Childhood and Wonder

There is something magical, a naive belief early on. It is a part of the innocence which is proper to children. I don’t mean by that that children are pure, but that they naturally expect good outcomes. But then, eventually, we aren’t protected from all outcomes and things that are not so wonderful take hold, and we can lose at least the naivete.

I think, however, we are still children if we acknowledge that we don’t understand and as a result we still trust, still believe, desire is still strong. That is how The Wind in the Willows and Narnia are childlike and can appeal to us: they believe in happy outcomes. They are all about the happy outcome. And good stories still magically provide them, though a good story doesn’t always. But a good story always provides a good thing in the sense of an outcome for the reader, if not a good outcome in the story.

I say that because there is a feeling (a dogma in some cases) that being an adult is about losing those dreams: not believing in them again, passing into life without that simple trust, settling into tedium and taming your expectations. And then what some people do is project on those successful authors of the innocent outcome such as Lewis the idea that he can’t have grown up–that Narnia is wishful thinking. And what is worse, that somehow he doesn’t take suffering into account.

Related, but somewhat obliquely, I’ve heard it said of Tolkien that he conceives his characters all in terms of black and white, and the great thing about George R.R. Martin–an author for grown-ups–is that he has morally ambiguous characters. That’s not the case. There are morally ambiguous characters in Tolkien (Denethor, Boromir, and especially Turin Turambar), but that does not relativize the morality of his world, which is what some really want when they criticize him. But a morally unambiguous universe has clear outcomes, is the one that we live in, not an escape, and that is why we believe in the four last things.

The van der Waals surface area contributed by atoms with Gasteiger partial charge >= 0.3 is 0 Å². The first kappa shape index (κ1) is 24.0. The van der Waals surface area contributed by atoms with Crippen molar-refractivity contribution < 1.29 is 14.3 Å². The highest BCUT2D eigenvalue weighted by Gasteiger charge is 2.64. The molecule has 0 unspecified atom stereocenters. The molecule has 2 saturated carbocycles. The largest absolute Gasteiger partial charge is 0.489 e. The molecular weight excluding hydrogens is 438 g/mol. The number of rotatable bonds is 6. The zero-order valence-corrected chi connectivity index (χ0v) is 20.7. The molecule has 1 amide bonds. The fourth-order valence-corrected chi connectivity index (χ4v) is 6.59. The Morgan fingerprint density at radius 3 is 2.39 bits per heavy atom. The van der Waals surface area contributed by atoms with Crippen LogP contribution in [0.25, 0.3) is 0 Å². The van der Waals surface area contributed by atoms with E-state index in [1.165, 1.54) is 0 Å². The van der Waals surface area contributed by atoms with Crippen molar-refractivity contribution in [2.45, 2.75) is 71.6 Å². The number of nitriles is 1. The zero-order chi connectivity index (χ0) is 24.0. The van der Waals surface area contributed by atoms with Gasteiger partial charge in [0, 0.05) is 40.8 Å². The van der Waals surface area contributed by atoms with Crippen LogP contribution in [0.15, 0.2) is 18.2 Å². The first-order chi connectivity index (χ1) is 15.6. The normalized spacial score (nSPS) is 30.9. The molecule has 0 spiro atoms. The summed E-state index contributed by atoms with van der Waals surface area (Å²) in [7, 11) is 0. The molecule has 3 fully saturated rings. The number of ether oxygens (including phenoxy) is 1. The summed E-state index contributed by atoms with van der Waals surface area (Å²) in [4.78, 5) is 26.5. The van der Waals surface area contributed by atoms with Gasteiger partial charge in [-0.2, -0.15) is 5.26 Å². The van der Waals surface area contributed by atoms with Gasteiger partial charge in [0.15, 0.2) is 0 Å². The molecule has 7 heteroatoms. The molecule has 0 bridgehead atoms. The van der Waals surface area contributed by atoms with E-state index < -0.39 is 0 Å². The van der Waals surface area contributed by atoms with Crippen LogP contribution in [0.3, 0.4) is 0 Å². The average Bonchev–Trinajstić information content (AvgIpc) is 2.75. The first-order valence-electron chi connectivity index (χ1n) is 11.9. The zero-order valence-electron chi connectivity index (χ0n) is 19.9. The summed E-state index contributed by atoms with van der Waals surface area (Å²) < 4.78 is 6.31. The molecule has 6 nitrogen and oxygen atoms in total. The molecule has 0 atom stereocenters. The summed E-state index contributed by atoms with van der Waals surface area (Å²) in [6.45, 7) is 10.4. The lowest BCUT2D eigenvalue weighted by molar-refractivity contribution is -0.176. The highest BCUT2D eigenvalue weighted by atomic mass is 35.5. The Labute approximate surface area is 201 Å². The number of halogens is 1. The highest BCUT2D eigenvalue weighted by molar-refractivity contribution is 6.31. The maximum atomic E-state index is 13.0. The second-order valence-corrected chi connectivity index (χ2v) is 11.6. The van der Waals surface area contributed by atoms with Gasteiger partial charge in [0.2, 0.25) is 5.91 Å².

Lev Grossman helps me to get some of this straight. He’s not altogether on my side of that observation. He makes fun of Narnia, and he’s so good it almost works. The second half of his first novel can be construed as a relentless attack on Narnia–if one doesn’t have the tools to take it as an argument, in a more detached way. But I’m specially impervious, you have to understand, I’m a congenital believer, an incurable romantic, I seek wonder and I don’t think life has disappointments enough to quell me. And in that way I’m like Grossman’s main character, Quentin Coldwater. He believes, he is scolded for believing and for giving up on things that are not what he wants, and despised not altogether wrongly, but also with misunderstanding. Lev Grossman takes the boy through all the stages of dissapointment, by means of vice, betrayal, even the gods deny him. But in the end Quentin’s innocence cannot be quelled and Grossman, incredibly, rewards him. (Very satisfying ending.)

And that’s what I learn from Lewis: life’s troughs are in final analysis small. Life’s problems, however great, are not great in the scale of being. We are at present children, growing, but in a way always children if there is room to grow a infinite distance, and we have every reason to think we will continue to grow if we will continue to live not only for the happiest of outcomes, but the increase that begins at that point.

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